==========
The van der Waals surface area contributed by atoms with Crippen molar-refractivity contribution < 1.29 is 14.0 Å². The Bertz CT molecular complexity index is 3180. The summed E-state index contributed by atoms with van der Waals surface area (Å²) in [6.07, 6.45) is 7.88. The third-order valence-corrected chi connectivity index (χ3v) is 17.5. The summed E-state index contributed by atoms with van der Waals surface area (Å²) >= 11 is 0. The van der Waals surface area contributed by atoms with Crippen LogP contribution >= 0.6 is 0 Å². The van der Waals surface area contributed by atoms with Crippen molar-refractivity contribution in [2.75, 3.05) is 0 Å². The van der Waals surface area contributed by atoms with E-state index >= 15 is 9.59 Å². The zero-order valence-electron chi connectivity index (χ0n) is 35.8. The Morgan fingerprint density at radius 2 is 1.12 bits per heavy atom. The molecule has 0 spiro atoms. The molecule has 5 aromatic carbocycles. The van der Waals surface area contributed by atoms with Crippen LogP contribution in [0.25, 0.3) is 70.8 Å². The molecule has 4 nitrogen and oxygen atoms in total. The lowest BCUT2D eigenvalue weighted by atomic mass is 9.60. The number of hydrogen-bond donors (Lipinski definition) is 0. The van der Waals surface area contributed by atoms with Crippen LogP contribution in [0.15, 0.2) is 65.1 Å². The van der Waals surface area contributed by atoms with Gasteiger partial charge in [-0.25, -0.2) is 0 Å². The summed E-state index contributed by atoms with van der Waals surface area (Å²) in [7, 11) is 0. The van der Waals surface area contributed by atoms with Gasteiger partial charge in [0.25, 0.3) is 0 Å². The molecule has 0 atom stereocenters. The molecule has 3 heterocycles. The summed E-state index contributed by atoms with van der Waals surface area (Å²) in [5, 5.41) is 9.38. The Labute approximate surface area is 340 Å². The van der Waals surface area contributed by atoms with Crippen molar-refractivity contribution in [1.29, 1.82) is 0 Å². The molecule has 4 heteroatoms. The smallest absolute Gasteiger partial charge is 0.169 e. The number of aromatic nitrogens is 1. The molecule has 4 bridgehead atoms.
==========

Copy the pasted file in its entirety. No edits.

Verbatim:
The van der Waals surface area contributed by atoms with Crippen molar-refractivity contribution < 1.29 is 14.0 Å². The Bertz CT molecular complexity index is 3180. The summed E-state index contributed by atoms with van der Waals surface area (Å²) in [6.07, 6.45) is 7.88. The third-order valence-corrected chi connectivity index (χ3v) is 17.5. The summed E-state index contributed by atoms with van der Waals surface area (Å²) >= 11 is 0. The van der Waals surface area contributed by atoms with Crippen LogP contribution >= 0.6 is 0 Å². The van der Waals surface area contributed by atoms with Crippen molar-refractivity contribution in [2.75, 3.05) is 0 Å². The van der Waals surface area contributed by atoms with E-state index >= 15 is 9.59 Å². The zero-order valence-electron chi connectivity index (χ0n) is 35.8. The Morgan fingerprint density at radius 2 is 1.12 bits per heavy atom. The molecule has 0 spiro atoms. The molecule has 5 aromatic carbocycles. The van der Waals surface area contributed by atoms with Crippen LogP contribution in [0.25, 0.3) is 70.8 Å². The molecule has 4 nitrogen and oxygen atoms in total. The lowest BCUT2D eigenvalue weighted by atomic mass is 9.60. The number of hydrogen-bond donors (Lipinski definition) is 0. The van der Waals surface area contributed by atoms with Crippen LogP contribution in [0.15, 0.2) is 65.1 Å². The van der Waals surface area contributed by atoms with Gasteiger partial charge in [-0.25, -0.2) is 0 Å². The summed E-state index contributed by atoms with van der Waals surface area (Å²) in [7, 11) is 0. The van der Waals surface area contributed by atoms with Gasteiger partial charge in [0.25, 0.3) is 0 Å². The molecule has 0 atom stereocenters. The molecule has 3 heterocycles. The summed E-state index contributed by atoms with van der Waals surface area (Å²) in [5, 5.41) is 9.38. The Labute approximate surface area is 340 Å². The van der Waals surface area contributed by atoms with Crippen molar-refractivity contribution in [1.29, 1.82) is 0 Å². The molecule has 4 heteroatoms. The smallest absolute Gasteiger partial charge is 0.169 e. The number of aromatic nitrogens is 1. The molecule has 4 bridgehead atoms.